Sunday, 1 April 2012

Rough Music

Rough Music by Simon Kurt Unsworth
Reviewed by Mario Guslandi

If this novelette (or longish short story) were appearing in a mass market anthology instead of being published as a chapbook with a limited print run (Spectral Press) I’m sure it would already be considered as a little literary classic, a modern apologue about sin, guilt and punishment.

Cornish, a man who has been recently cheating on his wife, keeps waking up in the middle of the night because of the noise made by a masked individual beating on a pan. The noise, that nobody else seems to hear, becomes increasingly loud as the masked man is joined by a whole group of people. Little by little some of the mysterious performers disclose their true identities , so much so that it becomes apparent that Cornish is the target of the night racket.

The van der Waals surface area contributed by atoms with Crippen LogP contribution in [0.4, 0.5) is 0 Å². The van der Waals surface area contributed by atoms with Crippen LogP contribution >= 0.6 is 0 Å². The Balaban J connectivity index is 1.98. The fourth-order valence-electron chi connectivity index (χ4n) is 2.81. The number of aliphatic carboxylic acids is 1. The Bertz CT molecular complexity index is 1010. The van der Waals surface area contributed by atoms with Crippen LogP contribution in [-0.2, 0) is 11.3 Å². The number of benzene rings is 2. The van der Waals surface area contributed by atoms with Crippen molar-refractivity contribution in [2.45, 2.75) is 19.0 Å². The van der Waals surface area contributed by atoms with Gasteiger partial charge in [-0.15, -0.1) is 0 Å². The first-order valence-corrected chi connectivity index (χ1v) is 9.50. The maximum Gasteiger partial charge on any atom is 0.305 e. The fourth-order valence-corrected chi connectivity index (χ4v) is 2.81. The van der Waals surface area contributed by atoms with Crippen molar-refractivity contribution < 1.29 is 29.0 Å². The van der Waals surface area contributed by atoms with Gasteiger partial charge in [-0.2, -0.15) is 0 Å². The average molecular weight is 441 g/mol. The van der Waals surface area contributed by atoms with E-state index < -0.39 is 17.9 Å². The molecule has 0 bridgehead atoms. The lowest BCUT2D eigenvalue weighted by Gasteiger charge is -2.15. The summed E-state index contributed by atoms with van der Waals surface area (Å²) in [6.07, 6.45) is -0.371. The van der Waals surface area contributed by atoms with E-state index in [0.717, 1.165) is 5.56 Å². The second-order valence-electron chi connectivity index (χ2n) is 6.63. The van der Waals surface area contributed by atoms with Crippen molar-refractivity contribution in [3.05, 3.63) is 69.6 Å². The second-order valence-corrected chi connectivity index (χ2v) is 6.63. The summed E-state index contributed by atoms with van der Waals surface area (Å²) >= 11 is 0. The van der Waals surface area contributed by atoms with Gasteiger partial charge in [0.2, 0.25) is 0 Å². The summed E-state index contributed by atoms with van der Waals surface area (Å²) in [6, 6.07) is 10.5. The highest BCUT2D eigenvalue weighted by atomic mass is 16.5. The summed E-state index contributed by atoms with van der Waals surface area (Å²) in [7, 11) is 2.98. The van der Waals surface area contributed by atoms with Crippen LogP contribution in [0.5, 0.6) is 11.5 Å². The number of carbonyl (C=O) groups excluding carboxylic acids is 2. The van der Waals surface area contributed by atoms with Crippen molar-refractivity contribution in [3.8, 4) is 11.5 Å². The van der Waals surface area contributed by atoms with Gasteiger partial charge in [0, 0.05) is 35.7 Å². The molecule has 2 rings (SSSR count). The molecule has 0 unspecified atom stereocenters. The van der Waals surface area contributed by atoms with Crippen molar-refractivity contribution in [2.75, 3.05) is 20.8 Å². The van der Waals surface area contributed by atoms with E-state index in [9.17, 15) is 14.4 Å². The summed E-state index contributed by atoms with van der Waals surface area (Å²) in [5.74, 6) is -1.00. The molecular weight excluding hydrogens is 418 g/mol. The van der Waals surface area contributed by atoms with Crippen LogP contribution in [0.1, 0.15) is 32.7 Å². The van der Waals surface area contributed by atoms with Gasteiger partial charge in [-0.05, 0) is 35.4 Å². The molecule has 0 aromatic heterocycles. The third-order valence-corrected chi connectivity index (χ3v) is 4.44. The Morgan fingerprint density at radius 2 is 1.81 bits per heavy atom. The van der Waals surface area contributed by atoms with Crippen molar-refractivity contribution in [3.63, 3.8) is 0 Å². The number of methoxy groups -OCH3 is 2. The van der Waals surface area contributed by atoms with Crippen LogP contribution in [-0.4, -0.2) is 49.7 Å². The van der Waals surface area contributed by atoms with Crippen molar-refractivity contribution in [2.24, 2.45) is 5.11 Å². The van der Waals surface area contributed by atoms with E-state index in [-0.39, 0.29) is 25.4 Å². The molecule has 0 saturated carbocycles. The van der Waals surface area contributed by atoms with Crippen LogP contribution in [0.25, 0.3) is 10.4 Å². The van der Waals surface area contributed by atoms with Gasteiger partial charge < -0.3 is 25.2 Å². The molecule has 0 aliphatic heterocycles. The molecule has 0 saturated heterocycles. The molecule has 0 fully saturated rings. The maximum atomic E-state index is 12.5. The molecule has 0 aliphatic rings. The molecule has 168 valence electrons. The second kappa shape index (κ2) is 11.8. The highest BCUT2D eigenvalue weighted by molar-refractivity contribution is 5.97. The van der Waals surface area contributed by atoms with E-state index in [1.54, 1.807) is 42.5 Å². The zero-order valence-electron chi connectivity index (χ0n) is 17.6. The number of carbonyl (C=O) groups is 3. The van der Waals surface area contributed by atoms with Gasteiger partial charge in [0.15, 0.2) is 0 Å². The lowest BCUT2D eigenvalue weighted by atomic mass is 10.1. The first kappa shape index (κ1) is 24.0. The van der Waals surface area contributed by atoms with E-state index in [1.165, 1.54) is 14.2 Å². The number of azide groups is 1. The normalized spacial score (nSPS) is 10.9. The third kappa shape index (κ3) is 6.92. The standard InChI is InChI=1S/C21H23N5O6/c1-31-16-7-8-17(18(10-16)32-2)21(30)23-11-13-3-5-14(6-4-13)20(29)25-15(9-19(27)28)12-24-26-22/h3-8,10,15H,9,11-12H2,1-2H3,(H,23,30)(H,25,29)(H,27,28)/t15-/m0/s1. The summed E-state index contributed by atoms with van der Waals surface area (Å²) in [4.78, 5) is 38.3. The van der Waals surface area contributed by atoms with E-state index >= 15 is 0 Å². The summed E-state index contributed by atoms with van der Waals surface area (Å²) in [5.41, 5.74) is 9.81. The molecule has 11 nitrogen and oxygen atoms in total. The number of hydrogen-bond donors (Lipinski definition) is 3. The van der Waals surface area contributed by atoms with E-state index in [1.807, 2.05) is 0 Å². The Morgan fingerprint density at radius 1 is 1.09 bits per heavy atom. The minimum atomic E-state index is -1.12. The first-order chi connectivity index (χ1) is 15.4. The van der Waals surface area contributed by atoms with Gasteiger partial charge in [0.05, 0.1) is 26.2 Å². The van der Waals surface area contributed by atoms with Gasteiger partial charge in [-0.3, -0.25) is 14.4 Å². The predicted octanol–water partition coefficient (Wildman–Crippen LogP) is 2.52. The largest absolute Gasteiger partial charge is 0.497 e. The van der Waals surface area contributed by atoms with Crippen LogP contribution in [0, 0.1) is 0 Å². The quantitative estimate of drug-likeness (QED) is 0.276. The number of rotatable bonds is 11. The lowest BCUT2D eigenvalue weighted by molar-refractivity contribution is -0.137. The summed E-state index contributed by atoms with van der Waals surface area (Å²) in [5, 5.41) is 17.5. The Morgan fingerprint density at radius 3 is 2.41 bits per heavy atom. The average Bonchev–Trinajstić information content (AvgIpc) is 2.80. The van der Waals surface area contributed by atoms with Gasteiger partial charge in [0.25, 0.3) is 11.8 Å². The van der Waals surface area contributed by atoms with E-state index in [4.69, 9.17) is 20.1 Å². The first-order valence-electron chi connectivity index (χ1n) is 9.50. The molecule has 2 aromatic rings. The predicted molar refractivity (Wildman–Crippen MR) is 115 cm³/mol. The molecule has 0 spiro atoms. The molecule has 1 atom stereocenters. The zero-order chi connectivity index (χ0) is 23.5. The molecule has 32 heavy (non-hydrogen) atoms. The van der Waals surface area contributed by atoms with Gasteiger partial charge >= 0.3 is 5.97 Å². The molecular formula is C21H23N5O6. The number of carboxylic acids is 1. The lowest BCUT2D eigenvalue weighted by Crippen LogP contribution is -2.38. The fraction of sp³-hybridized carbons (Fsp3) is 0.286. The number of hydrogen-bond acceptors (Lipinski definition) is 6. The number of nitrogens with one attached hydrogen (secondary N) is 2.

Unsworth’s narrative style is allusive but solid, as shown by the excellent initial description of the sensations elicited by waking up around 3 a.m., an experience we are all familiar with.

Imbued with a strong symbolism and seasoned with a touch of old fashioned moralism, the story confirms once again what various masters of dark fiction have been teaching us in their work, namely that the truest, scariest horror in life lies within us, at the very depth of our soul.

Rough Music is available from Spectral Press here. More information about Simon Kurt Unsworth can be found on his blog here.

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